Anti-inflammatory cytokine-eluting collagen hydrogel reduces the host immune response to dopaminergic cell transplants in a rat model of Parkinson's disease.

Neuronal Signaling
Sílvia CabréEilís Dowd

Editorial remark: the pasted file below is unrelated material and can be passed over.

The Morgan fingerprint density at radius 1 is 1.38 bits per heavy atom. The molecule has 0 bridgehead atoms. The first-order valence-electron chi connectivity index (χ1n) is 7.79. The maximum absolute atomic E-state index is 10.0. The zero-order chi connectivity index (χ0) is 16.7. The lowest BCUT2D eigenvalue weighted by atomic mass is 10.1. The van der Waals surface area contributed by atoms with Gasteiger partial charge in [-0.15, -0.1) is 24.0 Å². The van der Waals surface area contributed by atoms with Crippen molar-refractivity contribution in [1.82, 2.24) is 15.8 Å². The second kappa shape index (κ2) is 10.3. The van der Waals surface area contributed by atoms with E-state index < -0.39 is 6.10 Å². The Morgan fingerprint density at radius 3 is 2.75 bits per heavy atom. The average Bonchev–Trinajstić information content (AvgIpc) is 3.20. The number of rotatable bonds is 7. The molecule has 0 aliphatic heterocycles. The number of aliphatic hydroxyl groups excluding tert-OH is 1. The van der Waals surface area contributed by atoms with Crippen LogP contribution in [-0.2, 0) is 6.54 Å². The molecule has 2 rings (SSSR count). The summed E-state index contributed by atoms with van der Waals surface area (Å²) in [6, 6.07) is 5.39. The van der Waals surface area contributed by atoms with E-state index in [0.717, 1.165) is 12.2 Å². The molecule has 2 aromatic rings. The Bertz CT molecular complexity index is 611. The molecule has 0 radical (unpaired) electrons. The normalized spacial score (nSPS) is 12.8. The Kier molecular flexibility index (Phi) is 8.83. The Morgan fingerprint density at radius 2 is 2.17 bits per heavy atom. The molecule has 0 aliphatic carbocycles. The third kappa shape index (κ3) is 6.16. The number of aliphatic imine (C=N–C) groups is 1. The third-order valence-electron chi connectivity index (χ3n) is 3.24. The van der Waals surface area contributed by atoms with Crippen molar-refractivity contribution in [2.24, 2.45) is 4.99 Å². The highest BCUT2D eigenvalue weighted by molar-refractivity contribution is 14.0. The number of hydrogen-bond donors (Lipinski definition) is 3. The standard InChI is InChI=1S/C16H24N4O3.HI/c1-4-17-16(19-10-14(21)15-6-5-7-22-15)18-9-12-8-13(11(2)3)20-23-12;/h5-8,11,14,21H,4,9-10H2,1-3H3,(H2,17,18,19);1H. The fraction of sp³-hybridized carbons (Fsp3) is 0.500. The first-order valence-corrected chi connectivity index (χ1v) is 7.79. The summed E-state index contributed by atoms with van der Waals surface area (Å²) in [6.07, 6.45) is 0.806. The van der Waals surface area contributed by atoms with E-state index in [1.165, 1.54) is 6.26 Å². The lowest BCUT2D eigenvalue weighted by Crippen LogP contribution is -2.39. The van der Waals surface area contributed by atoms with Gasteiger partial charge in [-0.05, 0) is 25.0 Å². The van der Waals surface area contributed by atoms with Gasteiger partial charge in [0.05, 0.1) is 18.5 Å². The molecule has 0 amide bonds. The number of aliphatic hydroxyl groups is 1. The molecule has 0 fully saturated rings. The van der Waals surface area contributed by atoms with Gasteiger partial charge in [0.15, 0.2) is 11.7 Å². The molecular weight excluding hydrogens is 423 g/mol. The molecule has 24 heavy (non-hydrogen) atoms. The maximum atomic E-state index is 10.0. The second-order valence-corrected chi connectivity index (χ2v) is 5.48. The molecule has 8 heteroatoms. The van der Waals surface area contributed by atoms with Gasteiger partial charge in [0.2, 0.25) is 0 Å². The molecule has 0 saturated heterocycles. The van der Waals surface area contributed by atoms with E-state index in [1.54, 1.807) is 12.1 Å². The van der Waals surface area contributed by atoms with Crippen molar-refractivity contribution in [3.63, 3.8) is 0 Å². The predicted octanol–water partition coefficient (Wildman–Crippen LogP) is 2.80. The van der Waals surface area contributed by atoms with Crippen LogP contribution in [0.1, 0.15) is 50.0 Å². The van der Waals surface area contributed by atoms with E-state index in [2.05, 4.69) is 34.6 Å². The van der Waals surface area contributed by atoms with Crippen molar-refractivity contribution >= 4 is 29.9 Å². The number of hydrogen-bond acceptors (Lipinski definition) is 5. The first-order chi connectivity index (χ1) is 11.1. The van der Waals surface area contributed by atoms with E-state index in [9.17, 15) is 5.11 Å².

In cell replacement approaches for Parkinson's disease, the intracerebral implantation of dopamine neuron-rich grafts generates a neuroinflammatory response to the grafted cells that contributes to its varied outcome. Thus, the aim of the present study was to fabricate an anti-inflammatory cytokine-eluting collagen hydrogel capable of delivering interleukin (IL)-10 to the brain for reduction of the neuroinflammatory response to intracerebral cellular grafts. In vitro assessment revealed that cross-linker concentration affected the microstructure and gelation kinetics of the hydrogels and their IL-10 elution kinetics, but not their cytocompatibility or the functionality of the eluted IL-10. In vivo evaluation revealed that the hydrogels were capable of delivering and retaining IL-10 in the rat striatum, and reducing the neuroinflammatory (microglial) response to hydrogel-encapsulated grafts. In conclusion, IL-10-eluting collagen hydrogels may have beneficial anti-inflammatory effects in the context of cellular brain repair therapies for Parkinson's disease and should be investigated further.

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